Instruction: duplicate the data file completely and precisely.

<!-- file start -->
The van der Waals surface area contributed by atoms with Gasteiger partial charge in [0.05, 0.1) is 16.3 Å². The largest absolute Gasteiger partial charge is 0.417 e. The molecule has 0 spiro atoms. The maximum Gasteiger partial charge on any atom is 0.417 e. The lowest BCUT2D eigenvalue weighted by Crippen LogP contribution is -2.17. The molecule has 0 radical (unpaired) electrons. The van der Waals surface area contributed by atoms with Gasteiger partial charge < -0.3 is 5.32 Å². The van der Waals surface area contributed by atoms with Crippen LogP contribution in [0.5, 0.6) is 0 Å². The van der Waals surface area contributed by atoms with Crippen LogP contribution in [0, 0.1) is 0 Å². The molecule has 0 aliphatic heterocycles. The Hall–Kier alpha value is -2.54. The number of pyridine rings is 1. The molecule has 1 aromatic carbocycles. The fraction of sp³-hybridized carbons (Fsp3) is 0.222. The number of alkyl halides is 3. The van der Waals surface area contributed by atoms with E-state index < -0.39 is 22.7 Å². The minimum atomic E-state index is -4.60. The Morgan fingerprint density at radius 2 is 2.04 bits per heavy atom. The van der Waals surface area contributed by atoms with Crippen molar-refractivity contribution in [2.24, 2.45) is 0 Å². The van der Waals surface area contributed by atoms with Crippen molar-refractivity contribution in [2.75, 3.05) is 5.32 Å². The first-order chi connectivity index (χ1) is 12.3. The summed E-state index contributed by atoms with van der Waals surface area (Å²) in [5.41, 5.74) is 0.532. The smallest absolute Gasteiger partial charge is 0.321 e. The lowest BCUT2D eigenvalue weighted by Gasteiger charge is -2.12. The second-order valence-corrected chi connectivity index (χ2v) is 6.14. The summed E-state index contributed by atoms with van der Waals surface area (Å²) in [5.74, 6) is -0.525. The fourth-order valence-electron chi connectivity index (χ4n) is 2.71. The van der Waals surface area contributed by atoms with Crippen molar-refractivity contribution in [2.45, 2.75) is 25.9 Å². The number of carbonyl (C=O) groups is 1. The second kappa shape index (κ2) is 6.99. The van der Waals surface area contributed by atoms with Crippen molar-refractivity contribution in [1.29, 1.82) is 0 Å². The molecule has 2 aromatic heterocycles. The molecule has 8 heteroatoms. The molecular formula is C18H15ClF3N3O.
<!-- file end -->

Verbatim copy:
The van der Waals surface area contributed by atoms with Gasteiger partial charge in [0.05, 0.1) is 16.3 Å². The largest absolute Gasteiger partial charge is 0.417 e. The molecule has 0 spiro atoms. The maximum Gasteiger partial charge on any atom is 0.417 e. The lowest BCUT2D eigenvalue weighted by Crippen LogP contribution is -2.17. The molecule has 0 radical (unpaired) electrons. The van der Waals surface area contributed by atoms with Gasteiger partial charge < -0.3 is 5.32 Å². The van der Waals surface area contributed by atoms with Crippen LogP contribution in [0.5, 0.6) is 0 Å². The van der Waals surface area contributed by atoms with Crippen LogP contribution in [0, 0.1) is 0 Å². The molecule has 0 aliphatic heterocycles. The Hall–Kier alpha value is -2.54. The number of pyridine rings is 1. The molecule has 1 aromatic carbocycles. The fraction of sp³-hybridized carbons (Fsp3) is 0.222. The number of alkyl halides is 3. The van der Waals surface area contributed by atoms with E-state index < -0.39 is 22.7 Å². The minimum atomic E-state index is -4.60. The Morgan fingerprint density at radius 2 is 2.04 bits per heavy atom. The van der Waals surface area contributed by atoms with Crippen molar-refractivity contribution in [2.24, 2.45) is 0 Å². The van der Waals surface area contributed by atoms with Crippen molar-refractivity contribution in [2.75, 3.05) is 5.32 Å². The first-order chi connectivity index (χ1) is 12.3. The summed E-state index contributed by atoms with van der Waals surface area (Å²) in [5.41, 5.74) is 0.532. The smallest absolute Gasteiger partial charge is 0.321 e. The lowest BCUT2D eigenvalue weighted by Gasteiger charge is -2.12. The second-order valence-corrected chi connectivity index (χ2v) is 6.14. The summed E-state index contributed by atoms with van der Waals surface area (Å²) in [5.74, 6) is -0.525. The fourth-order valence-electron chi connectivity index (χ4n) is 2.71. The van der Waals surface area contributed by atoms with Crippen molar-refractivity contribution in [2.45, 2.75) is 25.9 Å². The number of carbonyl (C=O) groups is 1. The second kappa shape index (κ2) is 6.99. The van der Waals surface area contributed by atoms with Crippen molar-refractivity contribution in [1.29, 1.82) is 0 Å². The molecule has 2 aromatic heterocycles. The molecule has 8 heteroatoms. The molecular formula is C18H15ClF3N3O.